– Robert
    Commented Sep 9, 2011 at 12:56
  • 2
    @Robert You won't necessarily get a connect exception if the server is too busy. It's platform-dependent, on the server platform. A socket read timeout does not kill the connection. It just causes a SocketTimeoutException. Whether the connection is still usable is a decision the application has to make. There's certainly nothing about the API that says you can't try more I/O on the socket. Your statement about not using timeouts if you use multiple connections doesn't begin to make sense. Too much misinformation here.
    – user207421
    Commented Jul 7, 2014 at 7:43

A connection timeout is the maximum amount of time that the program is willing to wait to setup a connection to another process. You aren't getting or posting any application data at this point, just establishing the connection, itself.

A socket timeout is the timeout when waiting for individual packets. It's a common misconception that a socket timeout is the timeout to receive the full response. So if you have a socket timeout of 1 second, and a response comprised of 3 IP packets, where each response packet takes 0.9 seconds to arrive, for a total response time of 2.7 seconds, then there will be no timeout.

  • 6
    Okay. 1. So can we say that SocketTimeout only comes into picture when a Connection is already established? 2. What if there is no data flow for like say 5 mins after the 3 packets have been received? Will there be a SocketTimeout exception after the 3rd packet has been received? Commented Jul 20, 2017 at 14:08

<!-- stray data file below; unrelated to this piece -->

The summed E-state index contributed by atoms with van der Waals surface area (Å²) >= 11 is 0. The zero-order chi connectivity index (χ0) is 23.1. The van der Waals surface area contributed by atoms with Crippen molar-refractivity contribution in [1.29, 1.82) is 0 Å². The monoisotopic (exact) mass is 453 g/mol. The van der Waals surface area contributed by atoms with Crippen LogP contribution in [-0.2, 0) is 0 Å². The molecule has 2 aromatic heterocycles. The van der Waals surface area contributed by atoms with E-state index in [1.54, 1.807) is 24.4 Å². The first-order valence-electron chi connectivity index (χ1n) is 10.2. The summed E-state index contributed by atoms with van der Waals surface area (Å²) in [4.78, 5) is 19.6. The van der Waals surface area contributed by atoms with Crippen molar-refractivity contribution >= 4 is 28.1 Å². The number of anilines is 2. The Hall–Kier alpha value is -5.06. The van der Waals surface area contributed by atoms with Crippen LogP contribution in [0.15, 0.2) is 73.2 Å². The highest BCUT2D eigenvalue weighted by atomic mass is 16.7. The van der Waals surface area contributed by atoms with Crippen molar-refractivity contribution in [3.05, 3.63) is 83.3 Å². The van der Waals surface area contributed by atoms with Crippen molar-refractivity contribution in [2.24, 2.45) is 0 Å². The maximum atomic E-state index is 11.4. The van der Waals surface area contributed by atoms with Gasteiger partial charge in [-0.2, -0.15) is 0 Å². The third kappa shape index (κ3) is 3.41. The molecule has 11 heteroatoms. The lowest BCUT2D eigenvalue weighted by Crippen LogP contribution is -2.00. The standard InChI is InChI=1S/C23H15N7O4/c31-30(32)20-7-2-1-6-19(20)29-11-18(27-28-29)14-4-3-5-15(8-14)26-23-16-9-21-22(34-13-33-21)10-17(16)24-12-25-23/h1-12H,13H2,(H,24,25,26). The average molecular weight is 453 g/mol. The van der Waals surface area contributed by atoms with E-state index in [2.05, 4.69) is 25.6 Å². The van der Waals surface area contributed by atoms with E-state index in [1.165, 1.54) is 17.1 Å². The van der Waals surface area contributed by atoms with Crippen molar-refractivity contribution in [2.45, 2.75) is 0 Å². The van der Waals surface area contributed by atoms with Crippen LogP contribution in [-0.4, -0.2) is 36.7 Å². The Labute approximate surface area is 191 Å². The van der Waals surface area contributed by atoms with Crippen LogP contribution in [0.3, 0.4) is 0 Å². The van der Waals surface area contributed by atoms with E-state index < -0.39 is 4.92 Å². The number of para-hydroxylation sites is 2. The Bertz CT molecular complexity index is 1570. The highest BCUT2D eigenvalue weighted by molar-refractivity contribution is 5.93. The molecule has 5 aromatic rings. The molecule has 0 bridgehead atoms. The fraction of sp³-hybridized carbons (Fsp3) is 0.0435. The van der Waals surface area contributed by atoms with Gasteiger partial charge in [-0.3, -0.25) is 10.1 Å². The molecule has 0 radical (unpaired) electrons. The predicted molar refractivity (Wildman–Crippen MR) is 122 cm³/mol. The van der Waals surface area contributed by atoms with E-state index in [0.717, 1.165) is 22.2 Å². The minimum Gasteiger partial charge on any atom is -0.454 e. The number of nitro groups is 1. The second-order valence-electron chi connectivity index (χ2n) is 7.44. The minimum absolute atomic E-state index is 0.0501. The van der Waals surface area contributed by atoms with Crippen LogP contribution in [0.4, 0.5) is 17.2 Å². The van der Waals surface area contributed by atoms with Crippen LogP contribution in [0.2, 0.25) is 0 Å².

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    @SaurabhPatil 1. Yes. See Wikipedia's Technical Overview of the HTTP protocol for confirmation. 2. Once the end of message is sent, no further data is needed, so a socket timeout won't occur. See this answer on the topic.
    – entpnerd
    Commented Jul 25, 2017 at 3:22
  • 1
    If you have a socket timeout of 1 second, and a response comprised of 3 IP packets, where each response packet takes 0.8 seconds to arrive, and between the 1st and 2nd packet, there's a gap of 0.3 seconds. Then the total response time is still 2.7 seconds, but there will be a socket timeout.
    – Anderson
    Commented Aug 18, 2020 at 9:03
  • This explains it in a much better way than the accepted answer Commented May 16, 2023 at 19:45
  • 1
    @Abhi I think there's a solid chance that the data may not have posted, and that you likely can't determine whether or not a server has actually processed your request. All you can say is that a network partition has probably occurred. That being said, what I think you're really asking about here is server idempotency, requiring the server to know whether or not it's already processed a request. To me, making the server idempotent would probably solve your problem far better than inferring success or failure based on a timeout.
    – entpnerd
    Commented Sep 15, 2023 at 0:47